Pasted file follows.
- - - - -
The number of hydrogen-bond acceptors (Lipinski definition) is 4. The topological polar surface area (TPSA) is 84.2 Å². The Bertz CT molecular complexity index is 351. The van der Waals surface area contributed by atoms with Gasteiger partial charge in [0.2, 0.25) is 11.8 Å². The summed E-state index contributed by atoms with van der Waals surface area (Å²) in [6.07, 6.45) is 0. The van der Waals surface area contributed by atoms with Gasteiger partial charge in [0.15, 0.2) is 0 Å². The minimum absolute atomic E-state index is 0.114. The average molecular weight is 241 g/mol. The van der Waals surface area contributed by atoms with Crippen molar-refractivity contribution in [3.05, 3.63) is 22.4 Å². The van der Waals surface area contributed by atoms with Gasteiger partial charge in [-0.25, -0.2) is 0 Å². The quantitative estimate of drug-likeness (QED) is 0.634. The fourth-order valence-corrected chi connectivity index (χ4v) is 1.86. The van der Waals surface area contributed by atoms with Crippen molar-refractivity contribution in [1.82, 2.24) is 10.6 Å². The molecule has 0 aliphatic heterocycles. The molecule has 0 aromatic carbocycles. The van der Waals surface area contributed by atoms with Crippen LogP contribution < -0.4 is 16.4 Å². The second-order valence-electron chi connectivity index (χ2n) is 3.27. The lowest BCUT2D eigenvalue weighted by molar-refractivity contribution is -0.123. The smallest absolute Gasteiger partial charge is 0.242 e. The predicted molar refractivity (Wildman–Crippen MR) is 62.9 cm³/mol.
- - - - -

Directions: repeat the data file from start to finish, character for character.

The number of hydrogen-bond acceptors (Lipinski definition) is 4. The topological polar surface area (TPSA) is 84.2 Å². The Bertz CT molecular complexity index is 351. The van der Waals surface area contributed by atoms with Gasteiger partial charge in [0.2, 0.25) is 11.8 Å². The summed E-state index contributed by atoms with van der Waals surface area (Å²) in [6.07, 6.45) is 0. The van der Waals surface area contributed by atoms with Gasteiger partial charge in [0.15, 0.2) is 0 Å². The minimum absolute atomic E-state index is 0.114. The average molecular weight is 241 g/mol. The van der Waals surface area contributed by atoms with Crippen molar-refractivity contribution in [3.05, 3.63) is 22.4 Å². The van der Waals surface area contributed by atoms with Gasteiger partial charge in [-0.25, -0.2) is 0 Å². The quantitative estimate of drug-likeness (QED) is 0.634. The fourth-order valence-corrected chi connectivity index (χ4v) is 1.86. The van der Waals surface area contributed by atoms with Crippen molar-refractivity contribution in [1.82, 2.24) is 10.6 Å². The molecule has 0 aliphatic heterocycles. The molecule has 0 aromatic carbocycles. The van der Waals surface area contributed by atoms with Crippen LogP contribution < -0.4 is 16.4 Å². The second-order valence-electron chi connectivity index (χ2n) is 3.27. The lowest BCUT2D eigenvalue weighted by molar-refractivity contribution is -0.123. The smallest absolute Gasteiger partial charge is 0.242 e. The predicted molar refractivity (Wildman–Crippen MR) is 62.9 cm³/mol.